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· Registered
147 Posts
Discussion Starter · #1 ·
hello all!

i started load development for my wife 260 rem model 7 this morning.

i use remington once fired brass
cci br 2 primers
nosler 120 gr. ballistic tips
and h4350 powder
coal is 2.780"

i tried the newberry method for the first time. as far as grouping goes
i'm satified, for a first attempt.
here's the target.

Uploaded with

group number three has a flier, probably my error, i just don't know.

so here's the chrono i got on those
group 1 is 44.8 grains vel. was 2744,2789,2005???
group 2 is 45.2 grains vel. was 2803,1969,1766
group 3 is 45.6 grains vel. was 2772,2002,2650
group 4 is 46.0 grains vel. was 1999,2063,2715
group 5 is 46.4 grains vel. was 2054,2867,2825.

i also shot 3, 3 shot group with my 308 and factory loads, and all were around 2700 fps.
so what do you long time reloaders think?
i never experienced something like this with this chrono so far.
after the first few odd readings i relocated the setup somewhere else
to make sure the sun angle wasn't playing tricks on the chrono.( prochrono pal)
all the loads were carefully weighted on a beam scale.
scale was zeroed before and checked after loading session.
all the shot felt the same (recoil and muzzle blast).
should i use magnum primers with this powder?

is it possible that it's the load?
wouls i get groups like that at 100 yard with some bullets going 800 fps slower?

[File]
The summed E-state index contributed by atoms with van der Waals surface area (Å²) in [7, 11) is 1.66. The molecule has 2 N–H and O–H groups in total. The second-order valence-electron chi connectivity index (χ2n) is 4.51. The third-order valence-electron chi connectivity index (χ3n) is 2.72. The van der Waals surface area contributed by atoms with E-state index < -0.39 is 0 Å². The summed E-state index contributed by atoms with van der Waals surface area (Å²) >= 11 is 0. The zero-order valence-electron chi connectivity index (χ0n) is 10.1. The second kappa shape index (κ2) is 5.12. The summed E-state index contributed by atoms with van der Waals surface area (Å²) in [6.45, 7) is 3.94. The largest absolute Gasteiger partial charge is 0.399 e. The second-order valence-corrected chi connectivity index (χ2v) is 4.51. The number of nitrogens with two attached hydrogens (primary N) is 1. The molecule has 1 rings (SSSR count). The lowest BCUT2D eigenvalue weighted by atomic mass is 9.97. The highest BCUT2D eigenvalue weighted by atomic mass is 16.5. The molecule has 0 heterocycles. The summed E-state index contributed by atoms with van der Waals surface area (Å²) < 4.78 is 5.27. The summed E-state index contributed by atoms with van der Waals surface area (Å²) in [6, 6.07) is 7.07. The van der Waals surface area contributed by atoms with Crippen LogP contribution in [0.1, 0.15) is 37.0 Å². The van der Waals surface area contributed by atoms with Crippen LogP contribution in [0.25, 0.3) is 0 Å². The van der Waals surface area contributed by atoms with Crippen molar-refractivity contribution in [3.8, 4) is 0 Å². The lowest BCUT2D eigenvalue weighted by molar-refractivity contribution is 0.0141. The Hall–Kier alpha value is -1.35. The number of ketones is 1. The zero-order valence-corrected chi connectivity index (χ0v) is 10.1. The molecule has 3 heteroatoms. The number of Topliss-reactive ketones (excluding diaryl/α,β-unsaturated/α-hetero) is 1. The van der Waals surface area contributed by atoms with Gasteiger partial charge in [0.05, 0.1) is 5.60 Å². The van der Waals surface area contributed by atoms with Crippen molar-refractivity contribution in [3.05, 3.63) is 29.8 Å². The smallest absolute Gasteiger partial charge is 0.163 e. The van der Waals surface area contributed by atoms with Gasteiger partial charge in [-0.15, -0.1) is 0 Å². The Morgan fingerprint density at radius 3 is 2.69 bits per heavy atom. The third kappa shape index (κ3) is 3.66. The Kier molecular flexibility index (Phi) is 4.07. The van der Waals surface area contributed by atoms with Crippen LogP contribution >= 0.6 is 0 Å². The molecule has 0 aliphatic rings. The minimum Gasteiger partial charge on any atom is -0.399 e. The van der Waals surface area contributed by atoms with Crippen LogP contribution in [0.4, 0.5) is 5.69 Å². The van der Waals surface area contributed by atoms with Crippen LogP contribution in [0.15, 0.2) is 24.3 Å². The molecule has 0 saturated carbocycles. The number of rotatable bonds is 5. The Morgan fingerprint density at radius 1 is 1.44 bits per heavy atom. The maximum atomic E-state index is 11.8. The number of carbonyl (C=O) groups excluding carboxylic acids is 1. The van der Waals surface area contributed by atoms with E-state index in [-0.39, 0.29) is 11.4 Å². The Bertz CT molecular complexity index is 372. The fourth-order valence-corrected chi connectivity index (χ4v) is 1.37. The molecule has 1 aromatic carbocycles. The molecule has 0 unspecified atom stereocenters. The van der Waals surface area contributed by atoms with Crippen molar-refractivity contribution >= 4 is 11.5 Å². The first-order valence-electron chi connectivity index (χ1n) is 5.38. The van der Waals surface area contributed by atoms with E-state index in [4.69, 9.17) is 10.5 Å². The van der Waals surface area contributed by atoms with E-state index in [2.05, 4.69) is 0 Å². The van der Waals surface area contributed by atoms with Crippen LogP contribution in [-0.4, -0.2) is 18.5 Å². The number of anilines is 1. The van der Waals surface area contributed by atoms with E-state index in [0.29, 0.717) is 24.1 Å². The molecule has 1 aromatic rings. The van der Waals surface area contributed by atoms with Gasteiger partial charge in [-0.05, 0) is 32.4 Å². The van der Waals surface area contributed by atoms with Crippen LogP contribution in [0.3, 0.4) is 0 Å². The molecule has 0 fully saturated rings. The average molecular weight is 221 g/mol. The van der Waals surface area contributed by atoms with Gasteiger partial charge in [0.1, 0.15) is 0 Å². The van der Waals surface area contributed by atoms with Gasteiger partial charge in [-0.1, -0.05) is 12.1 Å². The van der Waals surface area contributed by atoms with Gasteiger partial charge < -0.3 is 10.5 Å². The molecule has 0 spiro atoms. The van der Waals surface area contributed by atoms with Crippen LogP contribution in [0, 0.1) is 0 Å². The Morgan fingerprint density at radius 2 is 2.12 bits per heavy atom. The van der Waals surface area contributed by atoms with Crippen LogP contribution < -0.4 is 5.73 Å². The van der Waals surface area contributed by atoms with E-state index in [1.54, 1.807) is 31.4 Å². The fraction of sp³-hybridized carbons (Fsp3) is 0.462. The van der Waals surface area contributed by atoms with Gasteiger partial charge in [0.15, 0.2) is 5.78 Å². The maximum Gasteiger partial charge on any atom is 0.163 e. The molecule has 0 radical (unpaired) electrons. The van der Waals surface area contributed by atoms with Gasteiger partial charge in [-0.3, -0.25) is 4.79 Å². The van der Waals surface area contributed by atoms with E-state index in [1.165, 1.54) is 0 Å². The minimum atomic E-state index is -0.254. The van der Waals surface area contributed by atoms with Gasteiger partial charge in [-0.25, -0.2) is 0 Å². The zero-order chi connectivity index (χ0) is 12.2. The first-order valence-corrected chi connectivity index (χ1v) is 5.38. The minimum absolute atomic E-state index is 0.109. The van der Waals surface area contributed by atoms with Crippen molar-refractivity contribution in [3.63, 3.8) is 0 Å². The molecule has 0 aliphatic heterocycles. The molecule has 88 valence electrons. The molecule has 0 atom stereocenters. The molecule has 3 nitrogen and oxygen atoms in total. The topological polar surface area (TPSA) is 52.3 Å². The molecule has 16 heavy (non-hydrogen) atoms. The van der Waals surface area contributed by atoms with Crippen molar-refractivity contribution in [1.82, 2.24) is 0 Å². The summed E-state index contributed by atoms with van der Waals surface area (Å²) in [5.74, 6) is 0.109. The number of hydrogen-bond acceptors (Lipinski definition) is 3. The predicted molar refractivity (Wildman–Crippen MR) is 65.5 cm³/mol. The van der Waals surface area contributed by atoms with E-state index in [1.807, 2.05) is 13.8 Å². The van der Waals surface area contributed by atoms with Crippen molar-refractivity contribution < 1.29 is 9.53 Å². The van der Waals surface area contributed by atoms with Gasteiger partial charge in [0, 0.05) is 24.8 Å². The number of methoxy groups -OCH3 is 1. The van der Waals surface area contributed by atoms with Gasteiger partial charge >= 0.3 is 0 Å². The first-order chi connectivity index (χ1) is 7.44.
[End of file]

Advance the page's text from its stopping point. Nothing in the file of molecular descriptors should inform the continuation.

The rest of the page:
i'm a bit lost right now.
thank's for your help.

· Super Moderator
14,541 Posts
From the loads, the higher numbers are most likely close to correct. The low ones are most likely false early triggering of the near sky screen by muzzle blast or blow-by unburned powder particles before the bullet actually arrives. The factory loads may be using a faster powder that leaves lower muzzle pressure for the blast or a fine spherical propellant whose grains can't trip the screen.

15 feet seems like the safest minimum chronograph distance for avoiding the problem. One fellow said his .338 Lapua Magnum (IIRC?) needs 18 feet before false triggering stops.

· Registered
5,435 Posts
The two problems I've had with a chronograph are lighting, and battery life. Either can give you totally wacky numbers. Mechanically, if your unit folds, even a small amount of angle in the housing, can add lots of speed to your projectile. I once encountered an archery shop that set a paper shim in the hinge on their Krony. It added about 30-40fps to the bow speed, and customer satisfaction.

When my bow picks up 200fps, I know it's lying, and when I get extermely hi/lo readings from handgun or rifle loads, with no apparent sign of hi/lo pressures, I also suspect "other" reasons.

Over time, I have come to believe my Krony, when I get the same numbers (statistically) over multiple trips to the range.

So, it's possible, I suppose, but not likely.
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